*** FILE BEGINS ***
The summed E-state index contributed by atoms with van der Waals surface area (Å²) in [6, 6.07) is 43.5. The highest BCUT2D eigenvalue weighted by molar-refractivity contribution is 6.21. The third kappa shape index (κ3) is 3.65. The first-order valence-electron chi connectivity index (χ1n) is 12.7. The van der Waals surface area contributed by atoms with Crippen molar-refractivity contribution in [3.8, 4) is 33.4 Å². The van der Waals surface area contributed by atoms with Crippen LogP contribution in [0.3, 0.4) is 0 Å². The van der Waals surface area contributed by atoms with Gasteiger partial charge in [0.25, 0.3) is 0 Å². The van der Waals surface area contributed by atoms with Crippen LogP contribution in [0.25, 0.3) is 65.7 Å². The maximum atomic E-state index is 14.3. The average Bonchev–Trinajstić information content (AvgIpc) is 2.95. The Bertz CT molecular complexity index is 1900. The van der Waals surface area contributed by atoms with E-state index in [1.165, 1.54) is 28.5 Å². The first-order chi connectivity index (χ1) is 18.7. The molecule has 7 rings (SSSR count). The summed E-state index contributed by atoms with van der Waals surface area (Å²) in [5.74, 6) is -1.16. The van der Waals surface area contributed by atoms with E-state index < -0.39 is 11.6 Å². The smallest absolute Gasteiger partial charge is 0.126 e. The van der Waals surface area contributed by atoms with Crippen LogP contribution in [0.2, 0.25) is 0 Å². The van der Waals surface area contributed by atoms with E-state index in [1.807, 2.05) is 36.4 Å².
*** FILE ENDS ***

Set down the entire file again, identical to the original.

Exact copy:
The summed E-state index contributed by atoms with van der Waals surface area (Å²) in [6, 6.07) is 43.5. The highest BCUT2D eigenvalue weighted by molar-refractivity contribution is 6.21. The third kappa shape index (κ3) is 3.65. The first-order valence-electron chi connectivity index (χ1n) is 12.7. The van der Waals surface area contributed by atoms with Crippen molar-refractivity contribution in [3.8, 4) is 33.4 Å². The van der Waals surface area contributed by atoms with Crippen LogP contribution in [0.3, 0.4) is 0 Å². The van der Waals surface area contributed by atoms with Gasteiger partial charge in [0.25, 0.3) is 0 Å². The van der Waals surface area contributed by atoms with Crippen LogP contribution in [0.25, 0.3) is 65.7 Å². The maximum atomic E-state index is 14.3. The average Bonchev–Trinajstić information content (AvgIpc) is 2.95. The Bertz CT molecular complexity index is 1900. The van der Waals surface area contributed by atoms with E-state index in [1.165, 1.54) is 28.5 Å². The first-order chi connectivity index (χ1) is 18.7. The molecule has 7 rings (SSSR count). The summed E-state index contributed by atoms with van der Waals surface area (Å²) in [5.74, 6) is -1.16. The van der Waals surface area contributed by atoms with E-state index < -0.39 is 11.6 Å². The smallest absolute Gasteiger partial charge is 0.126 e. The van der Waals surface area contributed by atoms with Crippen LogP contribution in [0.2, 0.25) is 0 Å². The van der Waals surface area contributed by atoms with E-state index in [1.807, 2.05) is 36.4 Å².